Erdoğan adviser, pro wrestler on Turkish state bank's board forged high school diploma for college admission

A professional wrestler turned businessman and top advisor to President Recep Tayyip Erdoğan, Hamza Yerlikaya used a fraudulent high school diploma to gain admission to a sports associate's degree program, a court ruling from 2001 noted. The daily Cumhuriyet noted that Yerlikaya's conviction was delayed.

Duvar English

Top advisor to President Recep Tayyip Erdoğan, Hamza Yerlikaya was charged with knowingly using a fraudulent high school diploma in 2001, the daily Cumhuriyet reported on Dec. 18.

Recently prompting outrage regarding his appointment to the board of state-owned Vakıfbank, the national wrestler turned businessman allegedly said in his statement that an anonymous person asked him, at an unknown time, why he didn't receive a higher education.

"The defendant said this was because he didn't have a high school diploma, which the other person said they would handle, consequently presenting the defendant with a diploma from İmrahor Professional High School," the court ruling noted.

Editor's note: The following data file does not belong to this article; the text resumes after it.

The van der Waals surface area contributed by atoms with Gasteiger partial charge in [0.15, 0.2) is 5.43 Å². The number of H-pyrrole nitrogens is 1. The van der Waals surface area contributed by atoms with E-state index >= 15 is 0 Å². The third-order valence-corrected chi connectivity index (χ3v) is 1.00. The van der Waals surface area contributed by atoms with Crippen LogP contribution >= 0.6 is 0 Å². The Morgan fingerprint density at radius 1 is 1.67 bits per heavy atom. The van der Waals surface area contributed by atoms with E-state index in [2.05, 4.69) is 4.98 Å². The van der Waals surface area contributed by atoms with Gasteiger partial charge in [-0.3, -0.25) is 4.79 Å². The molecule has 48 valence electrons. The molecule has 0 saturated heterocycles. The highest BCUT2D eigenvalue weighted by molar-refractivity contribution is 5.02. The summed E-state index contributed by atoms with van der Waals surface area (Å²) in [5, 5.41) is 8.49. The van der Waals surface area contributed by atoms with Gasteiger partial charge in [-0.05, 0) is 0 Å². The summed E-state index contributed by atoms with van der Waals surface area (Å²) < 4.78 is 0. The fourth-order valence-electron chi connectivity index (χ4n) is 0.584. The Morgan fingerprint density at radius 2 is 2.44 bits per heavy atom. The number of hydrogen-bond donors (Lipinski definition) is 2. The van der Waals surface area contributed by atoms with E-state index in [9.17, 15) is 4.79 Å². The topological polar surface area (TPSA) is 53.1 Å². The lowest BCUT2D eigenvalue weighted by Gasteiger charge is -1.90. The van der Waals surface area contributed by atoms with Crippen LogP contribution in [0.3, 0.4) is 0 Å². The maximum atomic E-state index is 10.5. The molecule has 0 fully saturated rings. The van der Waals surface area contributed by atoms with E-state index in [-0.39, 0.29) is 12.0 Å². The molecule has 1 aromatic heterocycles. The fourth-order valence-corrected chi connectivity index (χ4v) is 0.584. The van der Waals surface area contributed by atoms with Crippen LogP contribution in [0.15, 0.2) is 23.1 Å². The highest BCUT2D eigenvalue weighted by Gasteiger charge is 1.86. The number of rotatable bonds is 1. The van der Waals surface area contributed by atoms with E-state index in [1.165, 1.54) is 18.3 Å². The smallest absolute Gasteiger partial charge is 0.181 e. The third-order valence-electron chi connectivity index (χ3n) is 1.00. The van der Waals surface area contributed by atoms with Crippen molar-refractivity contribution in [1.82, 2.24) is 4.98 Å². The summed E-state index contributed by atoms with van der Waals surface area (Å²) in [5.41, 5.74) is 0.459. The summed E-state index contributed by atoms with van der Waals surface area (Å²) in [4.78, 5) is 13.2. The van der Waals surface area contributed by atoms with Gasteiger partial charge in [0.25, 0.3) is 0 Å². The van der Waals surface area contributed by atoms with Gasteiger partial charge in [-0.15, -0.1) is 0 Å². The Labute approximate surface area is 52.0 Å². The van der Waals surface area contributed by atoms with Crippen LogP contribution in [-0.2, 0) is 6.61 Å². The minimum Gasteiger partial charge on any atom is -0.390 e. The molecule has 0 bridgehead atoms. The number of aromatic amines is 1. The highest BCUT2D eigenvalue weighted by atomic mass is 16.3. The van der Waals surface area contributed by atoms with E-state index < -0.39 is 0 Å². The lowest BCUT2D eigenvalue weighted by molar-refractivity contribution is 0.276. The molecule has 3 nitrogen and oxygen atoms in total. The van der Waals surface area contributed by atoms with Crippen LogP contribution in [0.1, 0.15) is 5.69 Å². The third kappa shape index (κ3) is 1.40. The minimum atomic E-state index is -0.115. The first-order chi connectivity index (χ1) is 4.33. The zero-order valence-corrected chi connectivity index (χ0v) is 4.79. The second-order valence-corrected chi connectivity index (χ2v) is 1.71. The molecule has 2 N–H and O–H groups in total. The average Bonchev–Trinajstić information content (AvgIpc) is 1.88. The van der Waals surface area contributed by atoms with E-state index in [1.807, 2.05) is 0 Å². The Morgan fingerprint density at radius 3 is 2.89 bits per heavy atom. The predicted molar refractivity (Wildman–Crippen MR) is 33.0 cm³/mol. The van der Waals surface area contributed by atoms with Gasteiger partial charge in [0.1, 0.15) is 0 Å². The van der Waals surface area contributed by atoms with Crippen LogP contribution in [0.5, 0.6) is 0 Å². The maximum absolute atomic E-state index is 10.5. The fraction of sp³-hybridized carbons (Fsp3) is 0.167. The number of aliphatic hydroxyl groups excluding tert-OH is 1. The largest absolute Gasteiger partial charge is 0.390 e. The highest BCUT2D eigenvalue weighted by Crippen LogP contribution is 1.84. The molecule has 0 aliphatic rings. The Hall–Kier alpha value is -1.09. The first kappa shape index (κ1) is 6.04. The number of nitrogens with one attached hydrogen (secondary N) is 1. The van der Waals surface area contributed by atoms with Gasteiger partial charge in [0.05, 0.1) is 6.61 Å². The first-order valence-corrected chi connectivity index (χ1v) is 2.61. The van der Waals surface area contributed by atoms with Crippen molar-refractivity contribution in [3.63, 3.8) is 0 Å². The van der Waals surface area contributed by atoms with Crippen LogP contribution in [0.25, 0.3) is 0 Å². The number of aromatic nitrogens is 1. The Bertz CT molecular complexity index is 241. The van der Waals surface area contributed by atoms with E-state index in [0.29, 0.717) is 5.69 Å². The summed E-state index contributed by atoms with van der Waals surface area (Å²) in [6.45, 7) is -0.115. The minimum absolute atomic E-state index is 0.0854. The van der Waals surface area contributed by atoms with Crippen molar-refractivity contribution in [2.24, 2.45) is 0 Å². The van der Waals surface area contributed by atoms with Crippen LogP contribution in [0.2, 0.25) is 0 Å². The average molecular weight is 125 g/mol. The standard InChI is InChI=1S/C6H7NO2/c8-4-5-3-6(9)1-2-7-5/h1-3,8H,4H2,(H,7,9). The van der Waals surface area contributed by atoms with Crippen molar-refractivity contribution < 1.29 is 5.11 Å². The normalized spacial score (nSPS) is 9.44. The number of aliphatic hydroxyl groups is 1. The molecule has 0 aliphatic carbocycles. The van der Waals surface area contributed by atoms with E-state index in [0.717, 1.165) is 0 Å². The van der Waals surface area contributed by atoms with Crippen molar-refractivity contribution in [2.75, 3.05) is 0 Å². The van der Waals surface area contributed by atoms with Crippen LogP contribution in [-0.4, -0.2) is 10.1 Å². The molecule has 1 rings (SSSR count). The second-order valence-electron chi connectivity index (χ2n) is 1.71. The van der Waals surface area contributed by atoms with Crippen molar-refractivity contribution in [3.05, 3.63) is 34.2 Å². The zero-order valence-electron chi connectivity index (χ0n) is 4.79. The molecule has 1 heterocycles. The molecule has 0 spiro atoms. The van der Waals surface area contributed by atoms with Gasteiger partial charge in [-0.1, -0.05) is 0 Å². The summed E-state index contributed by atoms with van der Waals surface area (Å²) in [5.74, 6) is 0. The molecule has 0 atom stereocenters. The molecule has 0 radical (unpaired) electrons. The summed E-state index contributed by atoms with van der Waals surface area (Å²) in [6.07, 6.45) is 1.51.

Yerlikaya then received an associate's degree in physical education and sports from Gazi University, qualifying him for the crime of using a forged document.

Yerlikaya's conviction was delayed, and the court noted that there was no proof of him participating in the creation of the fraudulent document, exempting him from forgery charges. 

Meanwhile, the People's Liberation Party (HKP) noted in an official complaint to the Ankara Chief Public Prosecutor's Office that Yerlikaya was in violation of banking laws in light of his appointment to the Vakıfbank board.

"The law states that the person using a fraudulent document should be sentenced to three to eight years in prison if they're a public servant," the HKP noted.

The party also filed a complaint about "the people who appointed Yerlikaya to his Vakıfbank position" on charges of official document forgery and abuse of power.